E.J. Devokaitis has the ultimate rock fan’s career. Not only has he toured with his musical idols as part of their road crew, but he is now the full-time curator and archivist at The Big House, the museum and former communal home of the Allman Brothers Band in Macon, Ga., that has become the equivalent of Graceland to fans of the legendary Southern blues rockers.
A lifelong fan, Devokaitis was first in line for tickets to the band’s 1992 show in New Haven, Conn., and scored front-row seats. When he arrived with spray-painted banners hailing the group, the band was so delighted they invited him backstage. One thing led to another, and Devokaitis was soon part of the traveling Allman caravan. “I’m a real geek about the band,” he says, without need for further explanation.
Devokaitis and executive director Lisa McClendon operate The Big House, the tudor-style mansion in Macon occupied by the band, their wives and roadies from 1970-73, and then again by Warren Haynes and the Allman Brothers offshoot, Gov’t Mule, in the mid-1990s.
“They moved in here in 1970 as an unknown band,” Devokaitis says. “By the time they left in 1973, the were on one of the most popular bands in the country.”
First rented by Linda Oakley, wife of Allman’s bassist Berry, for the then-princely sum of $225 a month while the band recorded at nearby Capricorn Records, the house quickly became home base for the entire band. After Duane Allman died in a motorcycle accident in 1971, the happy vibe at the house diminished. When Berry died in another motorcycle accident a year later, gloom set in and the party was over.
In 1993, the band’s road manager purchased the house, by then an unofficial landmark, and Haynes, Matt Abts and Allen Woody took up residence to rehearse as Gov’t Mule. Since then, says Devokaitis, “It’s been a communal effort, spearheaded by crew members of the Allman’s in 1990s,” to turn the home into a museum.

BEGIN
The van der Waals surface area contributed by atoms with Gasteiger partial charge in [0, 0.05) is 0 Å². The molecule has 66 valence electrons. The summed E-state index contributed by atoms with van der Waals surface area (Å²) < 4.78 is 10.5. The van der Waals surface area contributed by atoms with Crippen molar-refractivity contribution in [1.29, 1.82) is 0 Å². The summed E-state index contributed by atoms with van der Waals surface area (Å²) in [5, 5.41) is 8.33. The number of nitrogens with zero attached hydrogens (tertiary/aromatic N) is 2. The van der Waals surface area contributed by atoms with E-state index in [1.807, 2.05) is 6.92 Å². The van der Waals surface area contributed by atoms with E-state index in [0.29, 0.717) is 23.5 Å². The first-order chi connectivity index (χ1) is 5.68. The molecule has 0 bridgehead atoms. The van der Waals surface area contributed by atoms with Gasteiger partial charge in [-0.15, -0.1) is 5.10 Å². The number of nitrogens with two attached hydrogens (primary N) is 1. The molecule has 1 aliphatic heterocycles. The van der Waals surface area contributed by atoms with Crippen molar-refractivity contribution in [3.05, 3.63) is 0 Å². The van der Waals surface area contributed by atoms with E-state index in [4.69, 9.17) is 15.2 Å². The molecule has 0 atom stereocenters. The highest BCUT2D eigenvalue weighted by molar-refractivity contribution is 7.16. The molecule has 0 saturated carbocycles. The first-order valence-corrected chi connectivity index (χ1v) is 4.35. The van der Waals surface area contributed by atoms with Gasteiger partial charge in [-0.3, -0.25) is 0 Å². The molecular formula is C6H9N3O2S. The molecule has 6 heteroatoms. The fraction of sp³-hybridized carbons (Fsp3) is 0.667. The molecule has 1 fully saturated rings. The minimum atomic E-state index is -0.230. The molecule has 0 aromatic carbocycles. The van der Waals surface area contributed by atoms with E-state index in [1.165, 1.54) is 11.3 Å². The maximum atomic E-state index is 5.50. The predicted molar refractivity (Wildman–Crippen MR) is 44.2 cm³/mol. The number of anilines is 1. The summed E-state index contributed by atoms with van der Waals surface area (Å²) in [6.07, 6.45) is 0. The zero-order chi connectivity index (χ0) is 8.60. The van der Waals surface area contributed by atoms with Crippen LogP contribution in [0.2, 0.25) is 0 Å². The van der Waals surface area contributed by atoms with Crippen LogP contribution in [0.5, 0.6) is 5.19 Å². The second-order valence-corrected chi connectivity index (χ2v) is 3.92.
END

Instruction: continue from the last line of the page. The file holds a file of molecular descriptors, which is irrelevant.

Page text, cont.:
In 2007, the stately home received its nonprofit status, and hired Devokaitis to curate and archive the museum. Built on donations from the band, relatives, crewmembers and others associated with the band throughout its long career, the museum’s collection ranges from archival video and audio to posters, handbills, old gear, set lists, contracts, personal effects and instruments.
Among the most-prized items is Duane’s 1957 Les Paul Goldtop guitar, which he played on the band’s first two albums and on “Layla” as a member of Eric Clapton’s Derek and The Dominos. Fans can tour the house and gardens, including the upstairs bedrooms and the re-created “getaway” where the band retreated downstairs.
The museum is open from 11 a.m. to 6 p.m, Thursday through Sunday, for tours ($4-$8) and is often rented for weddings and private parties. Devokaitis says Gregg Allman, a Savannah resident, sometimes stops by unannounced and will be on hand June 3 to sign copies of his new memoir, “My Cross to Bear,” during a fundraiser for the museum.
The Big House
2321 Vineville Ave. Macon, Ga.